DEA – A brief introduction
Data Envelopment Analysis is a state of the art benchmarking technique which is particularly useful for multi-criteria benchmarking studies. In DEA, the productivity of a unit is evaluated by comparing the amount of output(s) produced in comparison to the amount of input(s) used. The performance of a unit is calculated by comparing its efficiency with the best observed performance in the data set. There exist many different DEA models, each with its own characteristics. This page will however concentrate on the main concepts of DEA.
A bit of history
Early performance measurement used to principally focus on financial output performance disregarding other areas (such as production or customer service) or ignoring the concept of efficiency. The consequences of this omission prompted econometricians to rethink how conventional econometric analysis looked at production functions and how it dealt with variations in efficiency .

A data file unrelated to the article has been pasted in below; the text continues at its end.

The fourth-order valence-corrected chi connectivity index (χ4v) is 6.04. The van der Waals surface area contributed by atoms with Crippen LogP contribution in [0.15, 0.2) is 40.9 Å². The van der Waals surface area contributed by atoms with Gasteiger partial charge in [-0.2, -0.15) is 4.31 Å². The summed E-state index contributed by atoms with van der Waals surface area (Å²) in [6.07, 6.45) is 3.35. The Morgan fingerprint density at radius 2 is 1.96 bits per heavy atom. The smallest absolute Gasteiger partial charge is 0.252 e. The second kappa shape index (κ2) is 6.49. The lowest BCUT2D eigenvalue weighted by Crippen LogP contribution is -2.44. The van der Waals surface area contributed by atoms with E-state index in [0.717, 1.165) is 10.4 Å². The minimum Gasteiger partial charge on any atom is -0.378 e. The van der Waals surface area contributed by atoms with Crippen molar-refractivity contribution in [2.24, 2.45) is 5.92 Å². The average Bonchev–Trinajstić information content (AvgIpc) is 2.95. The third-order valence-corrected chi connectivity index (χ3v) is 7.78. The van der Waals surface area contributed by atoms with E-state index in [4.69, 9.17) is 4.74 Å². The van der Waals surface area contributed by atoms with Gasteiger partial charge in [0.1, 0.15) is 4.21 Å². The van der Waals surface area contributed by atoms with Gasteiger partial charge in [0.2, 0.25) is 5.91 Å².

Production functions, which model the structure of production, have been developed and refined over more than 80 years (e.g. by Cobb and Douglas ). However, Kumbhakar and Knox Lovell  point out that while conventional econometrics tends to use production, cost, and profit functions, they assume that producers allocate inputs and outputs efficiently and that producers operate on these functions apart from randomly distributed statistical noise. The authors state anecdotal evidence (p. 2) which suggests that producers are not always successful in solving their optimisation problems efficiently. This can be illustrated by inefficiently utilising the resources (inputs) in the production process (this is called technical inefficiency (Cooper et al., 2007)), or by poorly allocating resources and production targets (this is called mix inefficiency . Producers not solving their optimisation problem correctly were consequently not operating on the production functions used, up to then, to measure performance.